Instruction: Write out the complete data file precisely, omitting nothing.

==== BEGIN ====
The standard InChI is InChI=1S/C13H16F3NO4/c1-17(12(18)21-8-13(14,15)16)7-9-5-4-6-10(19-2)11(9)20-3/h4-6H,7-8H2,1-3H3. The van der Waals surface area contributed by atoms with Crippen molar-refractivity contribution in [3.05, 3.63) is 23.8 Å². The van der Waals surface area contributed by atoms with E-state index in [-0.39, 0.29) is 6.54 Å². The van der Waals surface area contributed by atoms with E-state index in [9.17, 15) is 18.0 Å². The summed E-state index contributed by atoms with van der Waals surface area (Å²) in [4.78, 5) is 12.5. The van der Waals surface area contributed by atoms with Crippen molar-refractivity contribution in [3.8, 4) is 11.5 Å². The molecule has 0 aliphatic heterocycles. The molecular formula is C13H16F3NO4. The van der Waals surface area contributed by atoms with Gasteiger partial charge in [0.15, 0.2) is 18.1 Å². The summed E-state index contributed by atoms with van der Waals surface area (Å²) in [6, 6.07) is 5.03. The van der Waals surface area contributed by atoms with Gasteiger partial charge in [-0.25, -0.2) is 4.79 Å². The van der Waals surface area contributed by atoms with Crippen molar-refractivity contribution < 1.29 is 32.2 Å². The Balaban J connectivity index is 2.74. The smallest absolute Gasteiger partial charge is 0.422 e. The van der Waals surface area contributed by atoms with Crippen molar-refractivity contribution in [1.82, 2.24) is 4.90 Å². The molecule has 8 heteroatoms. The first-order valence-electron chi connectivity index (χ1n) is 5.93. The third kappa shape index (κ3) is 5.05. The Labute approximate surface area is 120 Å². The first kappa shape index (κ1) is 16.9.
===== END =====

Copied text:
The standard InChI is InChI=1S/C13H16F3NO4/c1-17(12(18)21-8-13(14,15)16)7-9-5-4-6-10(19-2)11(9)20-3/h4-6H,7-8H2,1-3H3. The van der Waals surface area contributed by atoms with Crippen molar-refractivity contribution in [3.05, 3.63) is 23.8 Å². The van der Waals surface area contributed by atoms with E-state index in [-0.39, 0.29) is 6.54 Å². The van der Waals surface area contributed by atoms with E-state index in [9.17, 15) is 18.0 Å². The summed E-state index contributed by atoms with van der Waals surface area (Å²) in [4.78, 5) is 12.5. The van der Waals surface area contributed by atoms with Crippen molar-refractivity contribution in [3.8, 4) is 11.5 Å². The molecule has 0 aliphatic heterocycles. The molecular formula is C13H16F3NO4. The van der Waals surface area contributed by atoms with Gasteiger partial charge in [0.15, 0.2) is 18.1 Å². The summed E-state index contributed by atoms with van der Waals surface area (Å²) in [6, 6.07) is 5.03. The van der Waals surface area contributed by atoms with Gasteiger partial charge in [-0.25, -0.2) is 4.79 Å². The van der Waals surface area contributed by atoms with Crippen molar-refractivity contribution < 1.29 is 32.2 Å². The Balaban J connectivity index is 2.74. The smallest absolute Gasteiger partial charge is 0.422 e. The van der Waals surface area contributed by atoms with Crippen molar-refractivity contribution in [1.82, 2.24) is 4.90 Å². The molecule has 8 heteroatoms. The first-order valence-electron chi connectivity index (χ1n) is 5.93. The third kappa shape index (κ3) is 5.05. The Labute approximate surface area is 120 Å². The first kappa shape index (κ1) is 16.9.